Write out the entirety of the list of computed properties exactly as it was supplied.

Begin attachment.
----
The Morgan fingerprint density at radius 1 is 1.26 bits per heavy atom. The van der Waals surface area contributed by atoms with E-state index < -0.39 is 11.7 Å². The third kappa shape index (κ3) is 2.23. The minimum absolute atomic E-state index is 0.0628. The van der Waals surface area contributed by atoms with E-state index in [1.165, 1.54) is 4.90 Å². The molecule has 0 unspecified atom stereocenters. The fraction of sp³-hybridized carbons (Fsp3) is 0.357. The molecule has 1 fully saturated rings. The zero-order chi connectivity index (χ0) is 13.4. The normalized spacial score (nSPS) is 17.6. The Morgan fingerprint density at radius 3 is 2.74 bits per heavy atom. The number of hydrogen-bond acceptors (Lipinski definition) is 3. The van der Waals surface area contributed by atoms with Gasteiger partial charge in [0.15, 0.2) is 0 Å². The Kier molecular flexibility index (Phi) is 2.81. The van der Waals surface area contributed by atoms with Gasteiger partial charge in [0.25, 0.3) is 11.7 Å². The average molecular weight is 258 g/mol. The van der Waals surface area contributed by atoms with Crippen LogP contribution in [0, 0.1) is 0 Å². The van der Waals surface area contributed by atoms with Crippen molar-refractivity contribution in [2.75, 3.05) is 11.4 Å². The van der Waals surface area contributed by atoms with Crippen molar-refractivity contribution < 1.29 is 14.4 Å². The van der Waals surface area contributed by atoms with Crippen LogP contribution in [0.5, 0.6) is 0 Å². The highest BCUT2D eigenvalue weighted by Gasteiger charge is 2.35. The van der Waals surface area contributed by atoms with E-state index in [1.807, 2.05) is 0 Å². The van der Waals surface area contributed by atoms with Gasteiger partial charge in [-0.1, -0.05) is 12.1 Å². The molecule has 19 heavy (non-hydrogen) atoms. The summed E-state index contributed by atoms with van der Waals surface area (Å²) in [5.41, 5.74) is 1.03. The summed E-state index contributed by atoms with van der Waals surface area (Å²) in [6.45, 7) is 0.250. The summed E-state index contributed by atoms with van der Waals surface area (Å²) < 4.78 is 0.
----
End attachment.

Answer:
The Morgan fingerprint density at radius 1 is 1.26 bits per heavy atom. The van der Waals surface area contributed by atoms with E-state index < -0.39 is 11.7 Å². The third kappa shape index (κ3) is 2.23. The minimum absolute atomic E-state index is 0.0628. The van der Waals surface area contributed by atoms with E-state index in [1.165, 1.54) is 4.90 Å². The molecule has 0 unspecified atom stereocenters. The fraction of sp³-hybridized carbons (Fsp3) is 0.357. The molecule has 1 fully saturated rings. The zero-order chi connectivity index (χ0) is 13.4. The normalized spacial score (nSPS) is 17.6. The Morgan fingerprint density at radius 3 is 2.74 bits per heavy atom. The number of hydrogen-bond acceptors (Lipinski definition) is 3. The van der Waals surface area contributed by atoms with Gasteiger partial charge in [0.15, 0.2) is 0 Å². The Kier molecular flexibility index (Phi) is 2.81. The van der Waals surface area contributed by atoms with Gasteiger partial charge in [0.25, 0.3) is 11.7 Å². The average molecular weight is 258 g/mol. The van der Waals surface area contributed by atoms with Crippen LogP contribution in [0, 0.1) is 0 Å². The van der Waals surface area contributed by atoms with Crippen molar-refractivity contribution in [2.75, 3.05) is 11.4 Å². The van der Waals surface area contributed by atoms with Crippen molar-refractivity contribution < 1.29 is 14.4 Å². The van der Waals surface area contributed by atoms with Crippen LogP contribution in [0.5, 0.6) is 0 Å². The highest BCUT2D eigenvalue weighted by Gasteiger charge is 2.35. The van der Waals surface area contributed by atoms with E-state index in [1.807, 2.05) is 0 Å². The van der Waals surface area contributed by atoms with Gasteiger partial charge in [-0.1, -0.05) is 12.1 Å². The molecule has 19 heavy (non-hydrogen) atoms. The summed E-state index contributed by atoms with van der Waals surface area (Å²) in [5.41, 5.74) is 1.03. The summed E-state index contributed by atoms with van der Waals surface area (Å²) in [6.45, 7) is 0.250. The summed E-state index contributed by atoms with van der Waals surface area (Å²) < 4.78 is 0.